Openhousechicago 2011 is targeted at everyone who has ever
passed a building and thought, "I wish I could see what the inside
looks like." The event gives backstage passes to more than 100
spaces around the city, requires no tickets or reservations, and is
free and open to the public.
On October 15 and 16, the Chicago Architecture Foundation will
set up five community hubs in downtown, Bronzeville, the Rogers
Park/West Ridge community, Little Village and the Garfield
Park/North Lawndale community. Each hub will serve as a spot to get
your bearings, take a breather and get a family-friendly
explanation of how to "read" a building.
"The idea for everybody is that Chicago is not just about
downtown; there are riches throughout the community," says Barbara
Gordon, vice president of program operations for CAF. "Our hope is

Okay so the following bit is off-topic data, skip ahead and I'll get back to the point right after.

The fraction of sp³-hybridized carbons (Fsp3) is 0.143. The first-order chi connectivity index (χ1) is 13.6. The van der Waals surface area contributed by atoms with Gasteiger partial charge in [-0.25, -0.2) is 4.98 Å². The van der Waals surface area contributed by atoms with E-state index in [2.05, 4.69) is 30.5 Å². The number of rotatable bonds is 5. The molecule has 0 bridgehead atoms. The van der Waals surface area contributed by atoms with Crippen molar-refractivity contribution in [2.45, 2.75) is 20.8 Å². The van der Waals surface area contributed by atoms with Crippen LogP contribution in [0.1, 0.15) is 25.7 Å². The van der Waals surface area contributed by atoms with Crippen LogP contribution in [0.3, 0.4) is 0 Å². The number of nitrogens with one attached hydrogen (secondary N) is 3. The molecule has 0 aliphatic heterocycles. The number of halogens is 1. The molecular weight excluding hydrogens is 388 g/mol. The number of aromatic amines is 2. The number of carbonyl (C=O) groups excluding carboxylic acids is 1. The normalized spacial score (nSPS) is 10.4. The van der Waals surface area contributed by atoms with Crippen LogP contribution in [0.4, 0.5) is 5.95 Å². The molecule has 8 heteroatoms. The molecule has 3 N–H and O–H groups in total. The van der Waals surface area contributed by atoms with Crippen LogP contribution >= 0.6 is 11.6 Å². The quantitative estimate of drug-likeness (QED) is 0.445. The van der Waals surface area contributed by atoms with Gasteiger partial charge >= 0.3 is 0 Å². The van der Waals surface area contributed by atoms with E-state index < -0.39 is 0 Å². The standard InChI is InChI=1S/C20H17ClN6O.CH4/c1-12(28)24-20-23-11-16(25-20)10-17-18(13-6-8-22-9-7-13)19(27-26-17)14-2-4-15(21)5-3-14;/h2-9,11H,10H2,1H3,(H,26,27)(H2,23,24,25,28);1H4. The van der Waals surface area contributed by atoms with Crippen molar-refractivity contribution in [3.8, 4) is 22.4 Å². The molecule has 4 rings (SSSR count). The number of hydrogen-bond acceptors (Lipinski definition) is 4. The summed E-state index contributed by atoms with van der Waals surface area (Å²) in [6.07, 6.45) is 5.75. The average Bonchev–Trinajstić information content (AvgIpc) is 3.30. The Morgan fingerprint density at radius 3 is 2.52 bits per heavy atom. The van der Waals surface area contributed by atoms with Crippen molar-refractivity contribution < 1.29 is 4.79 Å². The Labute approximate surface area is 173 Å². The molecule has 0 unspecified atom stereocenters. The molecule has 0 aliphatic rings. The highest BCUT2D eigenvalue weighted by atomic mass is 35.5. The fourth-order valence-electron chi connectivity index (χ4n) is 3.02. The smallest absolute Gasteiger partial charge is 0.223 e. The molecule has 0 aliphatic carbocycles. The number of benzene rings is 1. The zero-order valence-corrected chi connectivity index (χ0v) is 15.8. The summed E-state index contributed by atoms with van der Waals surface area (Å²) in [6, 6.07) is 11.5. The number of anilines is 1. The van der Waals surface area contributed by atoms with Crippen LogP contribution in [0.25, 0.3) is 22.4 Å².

that locals will come and experience something new."
But it isn't all about arches and Tiffany glass. Unique
educational opportunities will be offered throughout the weekend,
such as a visit to the rooftop garden at Uncommon Ground on Devon
Avenue, a re-enactment of the jazz club days of Meyers Ace Hardware
in Bronzeville, a backstage tour of Lookingglass Theatre, and
behind-the-scenes looks at how frozen pizza is made or how plastic
bottles are converted into raw material, both in Little
Since sites are clustered together, you can choose a particular
neighborhood and visit all the locations there, or take the free
neighborhood shuttle to move between hubs. Gordon says families
should arrive early, but cautions that there will be lines (CAF
members can jump the queues). The CAF Twitter feed will keep
attendees posted on waits at different locations.
The CAF website also will post ADA accessibility in the
description of the individual sites, a good indication of stroller
Gordon says the weekend probably appeals most to kids in the
later elementary years, but each visit can be tailored to kids'
ages and interests.
"I think it's about seeing some really cool things," she
Check out other happenings in October.
Elizabeth Diffin is the senior editor at Chicago Parent. She lives in Wheaton.
See more of Elizabeth's stories here.
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